RV Tips and Tricks

Insurance must be a priority for full-time RVers

What type of insurance does a full-timer need?

RV trailer
Insuring your home sweet home is essential, even if it's on wheels. — Thinkstock

When I first became a full-time RVer, buying a home insurance policy was high on my lists of things to do. I’m not sure why I made that such a priority, unless it was that propane had now become an important part of my life. When I was a youngster our home had a gas stove that never caused us a whit of trouble, so the reason for my anxiety around gas is a mystery.

Whatever my own foibles, the growing number of people turning to full-time RV-living as a convenient and affordable alternative to high housing prices would be wise to have a budget-friendly home insurance policy. Two events some years ago brought that lesson home with a vengeance—the first of which was too close for comfort.

I was in my own RV when, toward early evening, I heard an urgent-sounding kerfuffle outside. When I opened my door people were shouting that a motorhome parked about four sites away had caught fire. Since the fire department was already en route and everyone was safely out of the burning rig, all I could do was turn off my propane tank and get the heck away from the area, which I did. It was hard to believe that a fire that was said to have begun in a ceiling-mounted heater burned that motorhome to a shell in less than half an hour.

The other story is an unfortunate example for the TV ads that end with “Have a word with yourself.”

After neighbours in a Fraser Valley RV park had mentioned several times that they could smell gas, one of them still lit the stove to cook a meal. The resulting BOOM! not only levelled that trailer, but damaged the RVs on either side. Media reports suggested everyone was okay, but certainly without a roof over their heads for a while—and most likely they had no insurance.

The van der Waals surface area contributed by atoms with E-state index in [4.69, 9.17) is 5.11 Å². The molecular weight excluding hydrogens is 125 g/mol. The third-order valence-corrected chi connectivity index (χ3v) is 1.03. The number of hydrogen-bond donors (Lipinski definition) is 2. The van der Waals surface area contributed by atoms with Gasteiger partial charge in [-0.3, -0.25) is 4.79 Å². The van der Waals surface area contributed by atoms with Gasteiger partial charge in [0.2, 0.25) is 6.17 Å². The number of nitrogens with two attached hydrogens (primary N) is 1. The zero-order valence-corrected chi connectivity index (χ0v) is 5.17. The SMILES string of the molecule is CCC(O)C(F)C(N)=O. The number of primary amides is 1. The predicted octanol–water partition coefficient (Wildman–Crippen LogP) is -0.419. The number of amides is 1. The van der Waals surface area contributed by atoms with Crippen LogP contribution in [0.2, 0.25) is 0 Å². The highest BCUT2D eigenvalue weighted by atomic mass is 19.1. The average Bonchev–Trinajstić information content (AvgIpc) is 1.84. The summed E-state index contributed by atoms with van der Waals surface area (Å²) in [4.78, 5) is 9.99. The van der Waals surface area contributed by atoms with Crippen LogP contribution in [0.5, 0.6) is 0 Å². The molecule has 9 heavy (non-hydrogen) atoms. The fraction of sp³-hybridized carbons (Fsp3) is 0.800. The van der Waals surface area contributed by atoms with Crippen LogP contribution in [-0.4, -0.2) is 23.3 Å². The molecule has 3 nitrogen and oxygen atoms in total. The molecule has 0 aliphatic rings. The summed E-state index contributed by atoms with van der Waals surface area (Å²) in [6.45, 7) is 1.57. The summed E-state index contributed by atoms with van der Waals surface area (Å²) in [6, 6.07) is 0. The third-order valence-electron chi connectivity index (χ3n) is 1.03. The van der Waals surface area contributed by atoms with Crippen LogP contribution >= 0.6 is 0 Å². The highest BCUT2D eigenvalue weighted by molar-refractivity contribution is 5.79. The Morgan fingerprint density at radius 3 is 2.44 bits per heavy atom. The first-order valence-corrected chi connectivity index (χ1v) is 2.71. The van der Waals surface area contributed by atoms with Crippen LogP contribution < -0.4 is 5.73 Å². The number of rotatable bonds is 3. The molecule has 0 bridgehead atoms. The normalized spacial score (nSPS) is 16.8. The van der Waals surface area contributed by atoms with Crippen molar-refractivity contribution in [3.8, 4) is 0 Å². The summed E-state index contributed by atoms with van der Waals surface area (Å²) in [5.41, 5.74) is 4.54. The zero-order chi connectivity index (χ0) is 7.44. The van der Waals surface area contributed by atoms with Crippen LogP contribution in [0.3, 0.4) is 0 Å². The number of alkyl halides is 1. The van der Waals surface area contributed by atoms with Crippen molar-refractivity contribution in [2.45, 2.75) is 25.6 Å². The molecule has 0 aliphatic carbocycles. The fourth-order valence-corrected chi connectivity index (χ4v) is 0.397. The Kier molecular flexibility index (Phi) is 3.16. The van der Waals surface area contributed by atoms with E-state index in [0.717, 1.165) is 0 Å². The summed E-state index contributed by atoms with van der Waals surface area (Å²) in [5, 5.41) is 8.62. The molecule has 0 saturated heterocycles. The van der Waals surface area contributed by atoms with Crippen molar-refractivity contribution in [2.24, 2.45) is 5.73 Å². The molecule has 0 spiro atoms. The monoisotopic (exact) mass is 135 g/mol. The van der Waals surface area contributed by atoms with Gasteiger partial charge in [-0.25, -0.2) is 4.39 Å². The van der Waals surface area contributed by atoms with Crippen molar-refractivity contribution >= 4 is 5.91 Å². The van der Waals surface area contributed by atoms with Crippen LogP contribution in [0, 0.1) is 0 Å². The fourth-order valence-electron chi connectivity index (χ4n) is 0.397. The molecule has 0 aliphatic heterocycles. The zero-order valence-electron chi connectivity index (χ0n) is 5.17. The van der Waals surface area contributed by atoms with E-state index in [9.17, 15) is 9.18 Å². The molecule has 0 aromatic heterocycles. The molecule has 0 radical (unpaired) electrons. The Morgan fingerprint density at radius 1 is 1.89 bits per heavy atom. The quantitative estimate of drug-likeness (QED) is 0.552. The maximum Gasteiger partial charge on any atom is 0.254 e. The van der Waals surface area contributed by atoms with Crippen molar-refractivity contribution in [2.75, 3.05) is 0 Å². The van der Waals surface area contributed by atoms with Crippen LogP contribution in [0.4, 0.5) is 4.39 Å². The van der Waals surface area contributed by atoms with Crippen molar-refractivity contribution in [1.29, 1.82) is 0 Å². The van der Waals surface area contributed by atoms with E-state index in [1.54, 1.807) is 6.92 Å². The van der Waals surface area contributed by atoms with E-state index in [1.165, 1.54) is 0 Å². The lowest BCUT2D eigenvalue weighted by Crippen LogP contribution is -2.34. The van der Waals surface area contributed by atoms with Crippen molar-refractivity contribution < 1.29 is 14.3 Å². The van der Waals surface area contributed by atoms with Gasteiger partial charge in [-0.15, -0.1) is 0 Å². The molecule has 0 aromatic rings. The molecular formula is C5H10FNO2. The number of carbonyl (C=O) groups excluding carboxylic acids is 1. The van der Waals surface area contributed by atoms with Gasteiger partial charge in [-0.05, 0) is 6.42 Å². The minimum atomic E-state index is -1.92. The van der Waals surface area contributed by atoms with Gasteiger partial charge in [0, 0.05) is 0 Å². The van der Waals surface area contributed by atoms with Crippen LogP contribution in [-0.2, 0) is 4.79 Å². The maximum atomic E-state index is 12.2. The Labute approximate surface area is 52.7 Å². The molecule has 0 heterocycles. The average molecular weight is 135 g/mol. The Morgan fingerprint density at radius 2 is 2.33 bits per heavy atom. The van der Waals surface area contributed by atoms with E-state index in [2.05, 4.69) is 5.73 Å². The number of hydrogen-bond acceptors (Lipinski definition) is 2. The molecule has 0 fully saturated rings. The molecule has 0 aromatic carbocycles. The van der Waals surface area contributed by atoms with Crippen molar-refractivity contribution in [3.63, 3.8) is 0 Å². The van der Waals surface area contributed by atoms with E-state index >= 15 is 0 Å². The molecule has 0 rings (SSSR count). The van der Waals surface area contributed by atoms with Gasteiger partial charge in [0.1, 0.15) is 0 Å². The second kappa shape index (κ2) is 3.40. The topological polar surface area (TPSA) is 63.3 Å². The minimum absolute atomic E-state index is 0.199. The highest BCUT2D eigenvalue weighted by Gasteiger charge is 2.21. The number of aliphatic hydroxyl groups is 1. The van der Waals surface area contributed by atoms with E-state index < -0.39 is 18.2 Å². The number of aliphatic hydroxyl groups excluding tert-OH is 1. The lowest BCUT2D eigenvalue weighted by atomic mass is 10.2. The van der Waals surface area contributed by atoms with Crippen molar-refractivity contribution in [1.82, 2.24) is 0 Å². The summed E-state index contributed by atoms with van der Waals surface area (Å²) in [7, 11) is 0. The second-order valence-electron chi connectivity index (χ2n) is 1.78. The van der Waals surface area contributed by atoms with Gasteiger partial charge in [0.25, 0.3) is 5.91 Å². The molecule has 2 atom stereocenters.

In 1990, before the dawn of the Internet age as we now know it, comparative information about policy options was hard to come by. So I was lucky to find what may have been the only option available at the time. Even though I thought there’d be more to choose from today, I’ve been covered by that company ever since. Imagine my surprise when, researching for this article, I discovered that although choice abounds for travel insurance, the same still cannot be said for home, contents and liability insurance for full-time RVers.

When first written, premiums for my AVIVA Canada Inc. insurance policy began at around $40/month and I’ve just renewed at $48.93/month. On a replacement cost basis and with a $500 deductible, coverage allows me $96,000 for the RV, $9,600 for a detached private structure (which I don’t have), and $96,000 for personal property (furniture, computer equipment, cameras, clothing and other personal stuff). The policy also allows $19,200 for additional living expenses for the time I’d have no home, $2 million liability coverage and $1,500 for “voluntary medical and property damage."

This year I decided it was time to review the coverage and yet again make sure that the company’s description "Crossroads, 32-feet mobile home" terminology truly did mean that my 32-foot Crossroads fifth wheel RV was covered as described. Although I still don’t have it in writing, I was assured by the agent that, for the purposes of the policy, the descriptions are synonymous.

Although the policy is deemed to be terminated in the event an “emergency is declared by a Canadian public authority,” it seems to be the best—and perhaps only—option available. If you know of others, we’d sure appreciate hearing about them.

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